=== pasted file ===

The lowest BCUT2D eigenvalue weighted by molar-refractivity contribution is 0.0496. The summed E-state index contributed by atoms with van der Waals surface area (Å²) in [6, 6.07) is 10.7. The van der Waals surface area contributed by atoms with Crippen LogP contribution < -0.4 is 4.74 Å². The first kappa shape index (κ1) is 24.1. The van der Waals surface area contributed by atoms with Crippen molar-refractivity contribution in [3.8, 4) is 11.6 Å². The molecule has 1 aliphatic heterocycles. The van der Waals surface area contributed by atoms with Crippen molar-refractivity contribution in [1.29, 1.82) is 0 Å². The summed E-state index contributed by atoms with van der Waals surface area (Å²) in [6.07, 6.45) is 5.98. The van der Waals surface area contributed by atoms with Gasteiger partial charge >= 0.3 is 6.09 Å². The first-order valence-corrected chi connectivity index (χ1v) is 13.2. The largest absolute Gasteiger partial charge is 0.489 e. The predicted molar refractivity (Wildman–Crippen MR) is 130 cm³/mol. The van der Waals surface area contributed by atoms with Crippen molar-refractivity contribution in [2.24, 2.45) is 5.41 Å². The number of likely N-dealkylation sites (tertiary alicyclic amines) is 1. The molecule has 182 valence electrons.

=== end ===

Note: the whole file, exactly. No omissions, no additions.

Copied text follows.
The lowest BCUT2D eigenvalue weighted by molar-refractivity contribution is 0.0496. The summed E-state index contributed by atoms with van der Waals surface area (Å²) in [6, 6.07) is 10.7. The van der Waals surface area contributed by atoms with Crippen LogP contribution < -0.4 is 4.74 Å². The first kappa shape index (κ1) is 24.1. The van der Waals surface area contributed by atoms with Crippen molar-refractivity contribution in [3.8, 4) is 11.6 Å². The molecule has 1 aliphatic heterocycles. The van der Waals surface area contributed by atoms with Crippen molar-refractivity contribution in [1.29, 1.82) is 0 Å². The summed E-state index contributed by atoms with van der Waals surface area (Å²) in [6.07, 6.45) is 5.98. The van der Waals surface area contributed by atoms with Gasteiger partial charge >= 0.3 is 6.09 Å². The first-order valence-corrected chi connectivity index (χ1v) is 13.2. The largest absolute Gasteiger partial charge is 0.489 e. The predicted molar refractivity (Wildman–Crippen MR) is 130 cm³/mol. The van der Waals surface area contributed by atoms with Crippen molar-refractivity contribution in [2.24, 2.45) is 5.41 Å². The number of likely N-dealkylation sites (tertiary alicyclic amines) is 1. The molecule has 182 valence electrons.